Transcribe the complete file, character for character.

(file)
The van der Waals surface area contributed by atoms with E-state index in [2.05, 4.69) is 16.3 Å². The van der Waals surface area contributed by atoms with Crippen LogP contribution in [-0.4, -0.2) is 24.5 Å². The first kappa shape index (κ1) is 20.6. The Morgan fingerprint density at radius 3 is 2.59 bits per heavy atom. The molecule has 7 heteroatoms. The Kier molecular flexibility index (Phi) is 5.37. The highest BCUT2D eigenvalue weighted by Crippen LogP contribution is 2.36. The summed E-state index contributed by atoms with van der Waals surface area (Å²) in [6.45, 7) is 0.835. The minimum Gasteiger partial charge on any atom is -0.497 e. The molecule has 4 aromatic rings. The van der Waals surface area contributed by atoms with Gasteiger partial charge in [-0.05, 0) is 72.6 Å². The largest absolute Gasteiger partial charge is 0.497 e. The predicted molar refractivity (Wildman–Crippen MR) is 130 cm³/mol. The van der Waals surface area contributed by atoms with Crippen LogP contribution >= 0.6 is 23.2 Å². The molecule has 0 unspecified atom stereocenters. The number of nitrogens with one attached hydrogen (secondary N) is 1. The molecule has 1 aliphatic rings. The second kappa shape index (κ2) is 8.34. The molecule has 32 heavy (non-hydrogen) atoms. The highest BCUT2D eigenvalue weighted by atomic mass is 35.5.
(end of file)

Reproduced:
The van der Waals surface area contributed by atoms with E-state index in [2.05, 4.69) is 16.3 Å². The van der Waals surface area contributed by atoms with Crippen LogP contribution in [-0.4, -0.2) is 24.5 Å². The first kappa shape index (κ1) is 20.6. The Morgan fingerprint density at radius 3 is 2.59 bits per heavy atom. The molecule has 7 heteroatoms. The Kier molecular flexibility index (Phi) is 5.37. The highest BCUT2D eigenvalue weighted by Crippen LogP contribution is 2.36. The summed E-state index contributed by atoms with van der Waals surface area (Å²) in [6.45, 7) is 0.835. The minimum Gasteiger partial charge on any atom is -0.497 e. The molecule has 4 aromatic rings. The van der Waals surface area contributed by atoms with Gasteiger partial charge in [-0.05, 0) is 72.6 Å². The largest absolute Gasteiger partial charge is 0.497 e. The predicted molar refractivity (Wildman–Crippen MR) is 130 cm³/mol. The van der Waals surface area contributed by atoms with Crippen LogP contribution >= 0.6 is 23.2 Å². The molecule has 0 unspecified atom stereocenters. The number of nitrogens with one attached hydrogen (secondary N) is 1. The molecule has 1 aliphatic rings. The second kappa shape index (κ2) is 8.34. The molecule has 32 heavy (non-hydrogen) atoms. The highest BCUT2D eigenvalue weighted by atomic mass is 35.5.